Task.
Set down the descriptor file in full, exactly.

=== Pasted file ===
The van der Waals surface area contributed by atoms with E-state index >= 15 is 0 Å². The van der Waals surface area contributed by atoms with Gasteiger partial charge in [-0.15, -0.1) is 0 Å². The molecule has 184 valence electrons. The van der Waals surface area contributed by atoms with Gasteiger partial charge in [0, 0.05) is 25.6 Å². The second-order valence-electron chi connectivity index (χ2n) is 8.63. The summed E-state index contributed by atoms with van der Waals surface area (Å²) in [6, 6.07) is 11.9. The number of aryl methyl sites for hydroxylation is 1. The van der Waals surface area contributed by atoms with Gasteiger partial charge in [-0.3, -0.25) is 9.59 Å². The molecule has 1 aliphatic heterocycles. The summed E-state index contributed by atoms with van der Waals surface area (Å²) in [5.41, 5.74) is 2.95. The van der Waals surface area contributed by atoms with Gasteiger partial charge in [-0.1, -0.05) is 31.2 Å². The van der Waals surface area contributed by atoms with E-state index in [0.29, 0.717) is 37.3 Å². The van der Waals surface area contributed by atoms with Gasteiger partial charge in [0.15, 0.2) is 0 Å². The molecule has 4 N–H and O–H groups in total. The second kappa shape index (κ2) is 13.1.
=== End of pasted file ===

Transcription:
The van der Waals surface area contributed by atoms with E-state index >= 15 is 0 Å². The van der Waals surface area contributed by atoms with Gasteiger partial charge in [-0.15, -0.1) is 0 Å². The molecule has 184 valence electrons. The van der Waals surface area contributed by atoms with Gasteiger partial charge in [0, 0.05) is 25.6 Å². The second-order valence-electron chi connectivity index (χ2n) is 8.63. The summed E-state index contributed by atoms with van der Waals surface area (Å²) in [6, 6.07) is 11.9. The number of aryl methyl sites for hydroxylation is 1. The van der Waals surface area contributed by atoms with Gasteiger partial charge in [-0.3, -0.25) is 9.59 Å². The molecule has 1 aliphatic heterocycles. The summed E-state index contributed by atoms with van der Waals surface area (Å²) in [5.41, 5.74) is 2.95. The van der Waals surface area contributed by atoms with Gasteiger partial charge in [-0.1, -0.05) is 31.2 Å². The van der Waals surface area contributed by atoms with E-state index in [0.29, 0.717) is 37.3 Å². The van der Waals surface area contributed by atoms with Gasteiger partial charge in [0.15, 0.2) is 0 Å². The molecule has 4 N–H and O–H groups in total. The second kappa shape index (κ2) is 13.1.